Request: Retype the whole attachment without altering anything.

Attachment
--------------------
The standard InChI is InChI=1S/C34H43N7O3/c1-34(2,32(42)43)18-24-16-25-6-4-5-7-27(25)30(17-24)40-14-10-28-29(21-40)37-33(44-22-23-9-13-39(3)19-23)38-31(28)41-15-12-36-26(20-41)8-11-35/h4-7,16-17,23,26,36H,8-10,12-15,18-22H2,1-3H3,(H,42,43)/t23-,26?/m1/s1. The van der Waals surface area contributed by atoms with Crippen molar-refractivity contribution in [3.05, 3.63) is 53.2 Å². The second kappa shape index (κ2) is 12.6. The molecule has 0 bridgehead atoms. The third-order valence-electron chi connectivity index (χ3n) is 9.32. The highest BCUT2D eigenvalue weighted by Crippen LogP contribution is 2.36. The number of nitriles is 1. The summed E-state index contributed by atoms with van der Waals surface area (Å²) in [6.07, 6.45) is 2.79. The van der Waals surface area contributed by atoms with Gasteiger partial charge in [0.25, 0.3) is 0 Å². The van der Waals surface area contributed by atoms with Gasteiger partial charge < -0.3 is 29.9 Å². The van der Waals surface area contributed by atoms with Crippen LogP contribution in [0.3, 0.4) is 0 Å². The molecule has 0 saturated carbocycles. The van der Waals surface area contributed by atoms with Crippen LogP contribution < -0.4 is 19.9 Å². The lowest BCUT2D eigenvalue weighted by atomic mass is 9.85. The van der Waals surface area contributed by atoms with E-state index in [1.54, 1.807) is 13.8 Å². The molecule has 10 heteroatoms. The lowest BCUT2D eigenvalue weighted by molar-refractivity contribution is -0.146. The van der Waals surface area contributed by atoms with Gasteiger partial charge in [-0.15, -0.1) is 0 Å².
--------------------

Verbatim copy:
The standard InChI is InChI=1S/C34H43N7O3/c1-34(2,32(42)43)18-24-16-25-6-4-5-7-27(25)30(17-24)40-14-10-28-29(21-40)37-33(44-22-23-9-13-39(3)19-23)38-31(28)41-15-12-36-26(20-41)8-11-35/h4-7,16-17,23,26,36H,8-10,12-15,18-22H2,1-3H3,(H,42,43)/t23-,26?/m1/s1. The van der Waals surface area contributed by atoms with Crippen molar-refractivity contribution in [3.05, 3.63) is 53.2 Å². The second kappa shape index (κ2) is 12.6. The molecule has 0 bridgehead atoms. The third-order valence-electron chi connectivity index (χ3n) is 9.32. The highest BCUT2D eigenvalue weighted by Crippen LogP contribution is 2.36. The number of nitriles is 1. The summed E-state index contributed by atoms with van der Waals surface area (Å²) in [6.07, 6.45) is 2.79. The van der Waals surface area contributed by atoms with Gasteiger partial charge in [0.25, 0.3) is 0 Å². The van der Waals surface area contributed by atoms with Gasteiger partial charge < -0.3 is 29.9 Å². The van der Waals surface area contributed by atoms with Crippen LogP contribution in [0.3, 0.4) is 0 Å². The molecule has 0 saturated carbocycles. The van der Waals surface area contributed by atoms with Crippen LogP contribution < -0.4 is 19.9 Å². The lowest BCUT2D eigenvalue weighted by atomic mass is 9.85. The van der Waals surface area contributed by atoms with E-state index in [1.54, 1.807) is 13.8 Å². The molecule has 10 heteroatoms. The lowest BCUT2D eigenvalue weighted by molar-refractivity contribution is -0.146. The van der Waals surface area contributed by atoms with Gasteiger partial charge in [-0.15, -0.1) is 0 Å².